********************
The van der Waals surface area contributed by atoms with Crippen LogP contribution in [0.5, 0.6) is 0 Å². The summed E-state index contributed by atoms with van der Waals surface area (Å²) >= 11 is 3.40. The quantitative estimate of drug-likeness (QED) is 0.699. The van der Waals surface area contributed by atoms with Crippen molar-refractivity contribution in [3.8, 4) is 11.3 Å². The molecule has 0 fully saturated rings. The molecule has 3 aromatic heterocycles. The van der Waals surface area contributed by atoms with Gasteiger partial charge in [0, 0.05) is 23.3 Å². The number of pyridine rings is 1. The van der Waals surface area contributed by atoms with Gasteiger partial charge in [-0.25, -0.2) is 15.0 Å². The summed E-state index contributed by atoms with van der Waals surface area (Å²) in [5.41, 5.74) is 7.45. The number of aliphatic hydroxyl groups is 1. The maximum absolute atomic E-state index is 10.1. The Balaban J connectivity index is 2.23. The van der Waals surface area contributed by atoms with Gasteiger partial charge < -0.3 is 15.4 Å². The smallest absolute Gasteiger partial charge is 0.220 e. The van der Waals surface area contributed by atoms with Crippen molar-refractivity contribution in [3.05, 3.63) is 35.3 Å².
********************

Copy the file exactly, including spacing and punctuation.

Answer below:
The van der Waals surface area contributed by atoms with Crippen LogP contribution in [0.5, 0.6) is 0 Å². The summed E-state index contributed by atoms with van der Waals surface area (Å²) >= 11 is 3.40. The quantitative estimate of drug-likeness (QED) is 0.699. The van der Waals surface area contributed by atoms with Crippen molar-refractivity contribution in [3.8, 4) is 11.3 Å². The molecule has 0 fully saturated rings. The molecule has 3 aromatic heterocycles. The van der Waals surface area contributed by atoms with Gasteiger partial charge in [0, 0.05) is 23.3 Å². The number of pyridine rings is 1. The van der Waals surface area contributed by atoms with Gasteiger partial charge in [-0.25, -0.2) is 15.0 Å². The summed E-state index contributed by atoms with van der Waals surface area (Å²) in [5.41, 5.74) is 7.45. The number of aliphatic hydroxyl groups is 1. The maximum absolute atomic E-state index is 10.1. The Balaban J connectivity index is 2.23. The van der Waals surface area contributed by atoms with Gasteiger partial charge < -0.3 is 15.4 Å². The smallest absolute Gasteiger partial charge is 0.220 e. The van der Waals surface area contributed by atoms with Crippen molar-refractivity contribution in [3.05, 3.63) is 35.3 Å².